Helloworld is on track for a profitable FY15 to the tune of $7 million before tax, but is expected to incur a non-cash impairment charge of $205 million arising from legacy transactions.
The travel agency updated its trading to the ASX today, and based on unaudited trading results for the year ending 30 June 2015, it is expecting adjusted EBITDAI to be in the range of $27-$28 million, delivering profit before tax of approximately $7 million when it produces audited results on August 28.
“We’ve had strong operating results and are coming into line with market guidance,” ceo Elizabeth Gaines told Travel Weekly.
“We’ve turned around the bottom line and that’s a very pleasing outcome.”
Gaines told TW that helloworld has proven a “strong competitor” in the market, and that “a combination of a few things” was behind the good results, including the strong franchisee model, growing brand awareness and the recent QBT acquisition of all government travel.
“Brand awareness is definitely something we want to continue to track,” Gaines told TW.
“We have total brand carrying members of 700, 300 of which are fully branded, and 400 who are members of,” she added.
HLO said its balance sheet includes a number of intangible assets, including goodwill carried from legacy transactions from the 2010 merger of Stella Travel Services and Jetset Travelworld, as well as an injection of cashflow from recent trading of large parcels of shares, which will be included in its assessment of full year results.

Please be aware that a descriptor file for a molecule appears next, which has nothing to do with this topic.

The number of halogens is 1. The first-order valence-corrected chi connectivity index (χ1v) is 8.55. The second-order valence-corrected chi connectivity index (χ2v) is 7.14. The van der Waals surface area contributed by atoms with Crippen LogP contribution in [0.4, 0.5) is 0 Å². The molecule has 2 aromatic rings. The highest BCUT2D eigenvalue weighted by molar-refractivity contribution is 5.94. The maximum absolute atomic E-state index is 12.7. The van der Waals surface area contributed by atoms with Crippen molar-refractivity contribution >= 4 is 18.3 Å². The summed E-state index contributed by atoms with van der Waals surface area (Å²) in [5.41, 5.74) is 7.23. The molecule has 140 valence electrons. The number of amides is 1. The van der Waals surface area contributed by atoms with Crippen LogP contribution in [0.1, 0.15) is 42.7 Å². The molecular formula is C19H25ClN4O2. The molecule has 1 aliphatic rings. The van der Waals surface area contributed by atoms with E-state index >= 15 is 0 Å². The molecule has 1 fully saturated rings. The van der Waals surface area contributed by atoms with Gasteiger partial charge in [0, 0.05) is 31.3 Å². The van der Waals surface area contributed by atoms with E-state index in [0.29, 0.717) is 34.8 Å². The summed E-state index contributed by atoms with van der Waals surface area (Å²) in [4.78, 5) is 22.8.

In light of these considerations, the Board said it would be “prudent” to write down the goodwill balance and incur a non-cash impairment charge of $205 million.
“The goodwill write down is a non-cash charge which will be recognised in the statutory results with no impact on Helloworld’s cashflows or ongoing operations. The company has a strong balance sheet and is positioned for long-term sustainable growth,” HLO stated.
At 30 June, HLO held a cash balance of $176.1 million, comprised of general cash of $27.4 million and client cash of $148.7 million.
HLO’s business arm QBT has completed the transition to become the sole provider of travel management services to the Whole of the Australian Government, a 3-year contract said to be worth around $500 million for the group.
Earlier this year, UBS Australia Holdings and Europe Voyager each sold 15.5 million shares to an entity associated with AOT Group, bringing its shares from 3% to 10%. Consolidated Travel maintains its 20% ownership of the business and Qantas flagged it will keep its 28% share in the group.
The trading update comes at a time when the agency group is on the search for a new chief executive officer, following the resignation in June of ceo Elizabeth Gaines who is expected to leave the group in December or earlier if a successor is found.
When asked about the reasons behind her sudden resignation in June, Gaines told TW it was “time for me to pursue other interests,” however wouldn’t comment on what those interests were.
“We’re very pleased with the momentum, and having turned around to operating profit,” she said.